“But spectacles were exhibited to the people who sat in their tribes, and crowds of the common people were invited to dinner.” Although this, members of the jury, was not done by Murena at all, but done in accordance with all usage and precedent by his friends, still, being reminded of the fact, I recollect how many votes these investigations held in the Senate have lost us, Servius. For what time was there ever, either within our own recollection or that of our fathers, in which this, whether you call it ambition or generosity, did not exist to the extent of giving a place in the circus and in the Forum to one’s friends, and to the men of one’s own tribe?
Cicero, In Defence of Murena 72
In a philosophical text written in 44 BCE, Cicero talked about the need to provide spectacles to the people for electoral success.
Still, I realize that in Rome, even in the good old days, it was an established custom to expect magnificent entertainments from the very best men in the year they were . So both Publius Crassus, whose cognomen was not just “Rich” but was actually rich, gave splendid games when he was aedile; and a little later Lucius Crassus (whose colleague was Quintus Mucius, the most unpretentious man in the world) gave the
most magnificent entertainments while aedile [212/211 BCE]. Then came Gaius Claudius, the son of Appius, and, after him, many others – the Luculli, Hortensius, and Silanus. Publius Lentulus, however, in the year of my consulship, eclipsed all that had gone before him, and Scaurus emulated him. And my friend Pompey’s exhibitions in his second consulship were the most magnificent of all. And so you see what I think about all this sort of thing. 58 Still we should avoid any suspicion that we are cheap. Mamercus was a very wealthy man, and his refusal to run for aedile was why he didn’t win the race for consul. If, therefore, the people demand such entertainment, men of proper judgment must at least consent to supply it, even if they do not like the idea. But in so doing they should keep within their means, as I myself did. They should also pay for such entertainment, if gifts of money to the people will enable them to secure in the future some more important or more useful end.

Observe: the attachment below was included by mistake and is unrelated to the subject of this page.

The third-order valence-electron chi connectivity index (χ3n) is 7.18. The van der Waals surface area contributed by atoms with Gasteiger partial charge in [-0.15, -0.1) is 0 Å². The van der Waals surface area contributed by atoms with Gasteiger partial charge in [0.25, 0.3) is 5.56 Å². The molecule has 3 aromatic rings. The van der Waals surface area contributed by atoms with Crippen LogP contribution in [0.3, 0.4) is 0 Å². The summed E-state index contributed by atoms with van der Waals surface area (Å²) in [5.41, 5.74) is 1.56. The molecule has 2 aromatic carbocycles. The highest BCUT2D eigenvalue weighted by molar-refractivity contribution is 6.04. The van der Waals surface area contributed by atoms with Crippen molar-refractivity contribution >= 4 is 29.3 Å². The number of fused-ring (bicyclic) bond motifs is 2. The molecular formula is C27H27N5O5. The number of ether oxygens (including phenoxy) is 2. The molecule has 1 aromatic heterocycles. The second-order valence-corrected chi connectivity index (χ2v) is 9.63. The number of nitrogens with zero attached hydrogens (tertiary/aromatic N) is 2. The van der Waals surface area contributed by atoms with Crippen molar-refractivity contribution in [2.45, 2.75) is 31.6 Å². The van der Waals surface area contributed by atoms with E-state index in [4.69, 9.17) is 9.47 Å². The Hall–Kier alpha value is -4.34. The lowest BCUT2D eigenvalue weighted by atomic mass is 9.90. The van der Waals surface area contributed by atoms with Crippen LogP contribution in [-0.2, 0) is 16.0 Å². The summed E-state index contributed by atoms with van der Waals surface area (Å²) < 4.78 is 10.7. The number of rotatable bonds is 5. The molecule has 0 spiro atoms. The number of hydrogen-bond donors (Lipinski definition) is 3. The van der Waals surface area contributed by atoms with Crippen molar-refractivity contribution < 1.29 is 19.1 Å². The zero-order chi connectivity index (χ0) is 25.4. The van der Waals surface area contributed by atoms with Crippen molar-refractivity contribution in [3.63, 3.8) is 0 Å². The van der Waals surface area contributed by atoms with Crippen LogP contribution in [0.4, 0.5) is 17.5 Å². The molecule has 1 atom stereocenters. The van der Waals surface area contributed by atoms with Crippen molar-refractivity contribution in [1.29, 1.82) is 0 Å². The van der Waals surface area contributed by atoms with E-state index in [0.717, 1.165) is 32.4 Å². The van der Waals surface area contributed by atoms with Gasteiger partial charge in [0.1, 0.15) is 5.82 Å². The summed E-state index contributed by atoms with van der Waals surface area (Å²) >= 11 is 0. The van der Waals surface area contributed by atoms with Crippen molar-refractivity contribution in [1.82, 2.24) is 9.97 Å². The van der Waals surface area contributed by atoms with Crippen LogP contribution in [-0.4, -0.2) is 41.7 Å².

Cicero, On Moral Duties 2.57-58
Faced with the potentially massive costs of giving spectacles, some might cheap out. In the following extract from a Roman novel of the age of Nero, a character who is a freedman talks about his expectations for an upcoming spectacle and his disappointment at a particularly thrifty one.